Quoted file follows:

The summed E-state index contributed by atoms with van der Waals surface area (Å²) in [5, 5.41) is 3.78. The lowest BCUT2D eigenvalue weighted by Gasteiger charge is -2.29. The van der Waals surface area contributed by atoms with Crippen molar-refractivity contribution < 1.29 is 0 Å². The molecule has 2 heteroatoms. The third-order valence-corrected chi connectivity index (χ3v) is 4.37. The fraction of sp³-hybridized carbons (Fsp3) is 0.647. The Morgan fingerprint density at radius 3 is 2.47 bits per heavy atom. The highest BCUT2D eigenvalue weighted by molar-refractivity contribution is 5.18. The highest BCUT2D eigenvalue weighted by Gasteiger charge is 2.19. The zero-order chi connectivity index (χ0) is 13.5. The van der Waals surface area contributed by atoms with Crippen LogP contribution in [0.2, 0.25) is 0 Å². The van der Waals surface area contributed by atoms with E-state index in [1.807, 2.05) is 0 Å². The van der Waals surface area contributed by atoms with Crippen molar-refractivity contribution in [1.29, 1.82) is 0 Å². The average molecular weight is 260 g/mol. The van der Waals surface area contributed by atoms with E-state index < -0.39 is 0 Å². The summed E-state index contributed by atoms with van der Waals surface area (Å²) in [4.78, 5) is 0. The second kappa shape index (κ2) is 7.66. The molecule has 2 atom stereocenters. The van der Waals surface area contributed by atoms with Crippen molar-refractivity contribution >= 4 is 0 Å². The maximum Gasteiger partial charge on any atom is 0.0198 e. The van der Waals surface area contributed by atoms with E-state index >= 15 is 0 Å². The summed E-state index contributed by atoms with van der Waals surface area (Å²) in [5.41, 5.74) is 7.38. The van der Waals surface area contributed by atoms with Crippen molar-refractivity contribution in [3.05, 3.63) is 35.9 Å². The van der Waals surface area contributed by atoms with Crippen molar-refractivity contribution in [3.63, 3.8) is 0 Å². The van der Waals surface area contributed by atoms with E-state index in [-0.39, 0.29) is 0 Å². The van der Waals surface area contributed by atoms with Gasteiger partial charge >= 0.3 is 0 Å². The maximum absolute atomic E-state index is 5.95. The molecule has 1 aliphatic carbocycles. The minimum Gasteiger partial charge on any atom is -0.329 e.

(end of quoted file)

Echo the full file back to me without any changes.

The summed E-state index contributed by atoms with van der Waals surface area (Å²) in [5, 5.41) is 3.78. The lowest BCUT2D eigenvalue weighted by Gasteiger charge is -2.29. The van der Waals surface area contributed by atoms with Crippen molar-refractivity contribution < 1.29 is 0 Å². The molecule has 2 heteroatoms. The third-order valence-corrected chi connectivity index (χ3v) is 4.37. The fraction of sp³-hybridized carbons (Fsp3) is 0.647. The Morgan fingerprint density at radius 3 is 2.47 bits per heavy atom. The highest BCUT2D eigenvalue weighted by molar-refractivity contribution is 5.18. The highest BCUT2D eigenvalue weighted by Gasteiger charge is 2.19. The zero-order chi connectivity index (χ0) is 13.5. The van der Waals surface area contributed by atoms with Crippen LogP contribution in [0.2, 0.25) is 0 Å². The van der Waals surface area contributed by atoms with E-state index in [1.807, 2.05) is 0 Å². The van der Waals surface area contributed by atoms with Crippen molar-refractivity contribution in [1.29, 1.82) is 0 Å². The average molecular weight is 260 g/mol. The van der Waals surface area contributed by atoms with E-state index < -0.39 is 0 Å². The summed E-state index contributed by atoms with van der Waals surface area (Å²) in [4.78, 5) is 0. The second kappa shape index (κ2) is 7.66. The molecule has 2 atom stereocenters. The van der Waals surface area contributed by atoms with Crippen molar-refractivity contribution >= 4 is 0 Å². The maximum Gasteiger partial charge on any atom is 0.0198 e. The van der Waals surface area contributed by atoms with E-state index >= 15 is 0 Å². The summed E-state index contributed by atoms with van der Waals surface area (Å²) in [5.41, 5.74) is 7.38. The van der Waals surface area contributed by atoms with Crippen molar-refractivity contribution in [3.05, 3.63) is 35.9 Å². The van der Waals surface area contributed by atoms with Crippen molar-refractivity contribution in [3.63, 3.8) is 0 Å². The van der Waals surface area contributed by atoms with E-state index in [-0.39, 0.29) is 0 Å². The van der Waals surface area contributed by atoms with Gasteiger partial charge >= 0.3 is 0 Å². The maximum absolute atomic E-state index is 5.95. The molecule has 1 aliphatic carbocycles. The minimum Gasteiger partial charge on any atom is -0.329 e.